At the same time, we are concerned that we do not fall into the same trap. Politics will be saved, but politics is no savior. It is true that members of our congregation do hold political office, and they want to honor God there, but this only has happened for the same reason that you run into kirkers at Les Schwab or WalMart.

We are culturally engaged, but never forget the principal weapons of that engagement. We are seeking to transform our community by worshipping God rightly on the Lord’s Day, a day of rest and gladness. By God’s grace, we will transform our community through Sabbath observance. But we still have a long way to go here—some of us still disregard the obligations of the Sabbath. Others honor it, but it is an impotent honor; they are still concerned about what we can’t do on this day, rather than on what we get to do. Reject Sabbath crankiness. Why? Because it is inconsistent with the festival.

Secondly, we want to transform our community by truly loving our wives, genuinely respecting our husbands, sacrificing for our children—all done in gladness and humility. Reject all arid formalism in catechism and education. Your little ones need breast milk, not doctrinal grape nuts without any milk at all.

Third, we want to transform our community by learning and singing the psalms. The history of the church is replete with stories about the culture-transforming power of the psalms. We are not pursuing these psalms in order to develop a weird sectarian quirk. We know that these Stinger missiles are a little more complicated to operate than the rocks and sticks we used to throw. But there is a reason for that.

Art As Death Throes

“For the Enlightenment was to change the world. It is a period in which we today are still living, though at its end. Its aims have been fulfilled” (H.R. Rookmaaker, Modern Art and the Death of a Culture, p. 41).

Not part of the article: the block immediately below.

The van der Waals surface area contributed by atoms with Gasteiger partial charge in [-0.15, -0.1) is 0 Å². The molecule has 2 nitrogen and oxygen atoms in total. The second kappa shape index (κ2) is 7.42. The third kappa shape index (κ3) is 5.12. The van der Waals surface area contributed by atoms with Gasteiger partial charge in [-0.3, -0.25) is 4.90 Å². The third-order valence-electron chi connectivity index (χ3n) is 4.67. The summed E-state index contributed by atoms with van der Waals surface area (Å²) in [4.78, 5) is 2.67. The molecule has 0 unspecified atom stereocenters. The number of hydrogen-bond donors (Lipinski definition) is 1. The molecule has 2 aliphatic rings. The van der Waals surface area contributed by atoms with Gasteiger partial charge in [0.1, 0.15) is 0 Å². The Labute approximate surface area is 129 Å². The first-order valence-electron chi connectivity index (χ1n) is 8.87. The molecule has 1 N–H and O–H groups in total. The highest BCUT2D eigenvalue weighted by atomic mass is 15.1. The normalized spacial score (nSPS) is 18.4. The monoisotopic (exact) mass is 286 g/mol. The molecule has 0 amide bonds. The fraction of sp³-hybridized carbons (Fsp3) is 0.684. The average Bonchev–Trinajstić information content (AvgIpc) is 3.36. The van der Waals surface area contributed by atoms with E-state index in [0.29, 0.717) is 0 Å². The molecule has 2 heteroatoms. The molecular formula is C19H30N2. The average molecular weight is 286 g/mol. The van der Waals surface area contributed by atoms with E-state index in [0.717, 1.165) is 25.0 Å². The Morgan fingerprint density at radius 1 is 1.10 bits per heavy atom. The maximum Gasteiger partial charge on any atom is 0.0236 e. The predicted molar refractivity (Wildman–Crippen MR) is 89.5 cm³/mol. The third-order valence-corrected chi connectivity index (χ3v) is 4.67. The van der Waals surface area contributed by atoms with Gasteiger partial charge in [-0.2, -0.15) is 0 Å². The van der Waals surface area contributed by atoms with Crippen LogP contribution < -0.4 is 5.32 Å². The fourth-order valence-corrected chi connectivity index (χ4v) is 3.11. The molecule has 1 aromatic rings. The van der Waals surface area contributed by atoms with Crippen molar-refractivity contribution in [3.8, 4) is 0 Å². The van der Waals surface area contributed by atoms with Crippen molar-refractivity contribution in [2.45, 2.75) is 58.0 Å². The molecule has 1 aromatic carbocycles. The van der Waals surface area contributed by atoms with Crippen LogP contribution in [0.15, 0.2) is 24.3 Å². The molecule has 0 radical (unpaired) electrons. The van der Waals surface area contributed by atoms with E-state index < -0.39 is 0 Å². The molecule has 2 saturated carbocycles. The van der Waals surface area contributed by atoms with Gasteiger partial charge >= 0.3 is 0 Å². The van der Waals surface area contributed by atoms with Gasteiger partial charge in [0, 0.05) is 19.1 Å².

No Frictionless World

“‘What would you do if everyone let you?’ is actually the same question as ‘what are you actually trying to accomplish?’ But such thought experiments are dangerouis because they require that we postulate a frictionless world, which is not the world we live in. Thus it is all too easy to drift off into utopian speculations. And having just escaped from the twentieth century, who needs those anymore” (The Case for Classical Christian Education, p. 207).

Murderous Myth or Gospel Unveiled

“The spirit born of the sacrificial murder inspires the community of its perpetrators to remember the murder as holy and creative. The Spirit of the Gospels, on the other hand, remembers the false accusations, sordid plots, the sham trials, and the weak faith of those who fled” (Gil Bailie, Violence Unveiled, p. 130).

Not Just a Mirror

“Believing as I do that the arts in general are not merely a mirror reflecting social and cultural values, but are, on the contrary, powerful forces which shape and mould the way in which people live and behave (a view, incidentally, held by every major literary critic from Plato to T.S. Eliot), I have examined contemporary literature, drama, music, painting and those two powerful ‘moulders’, the cinema and television. In all these various manifestations of the contemporary scene, one finds not only an absence of ‘moral control’ and ‘spiritual order’ but in most instances an overt and deep hostility to any such restraining concepts” (Duncan Williams, Trousered Apes, p. 152).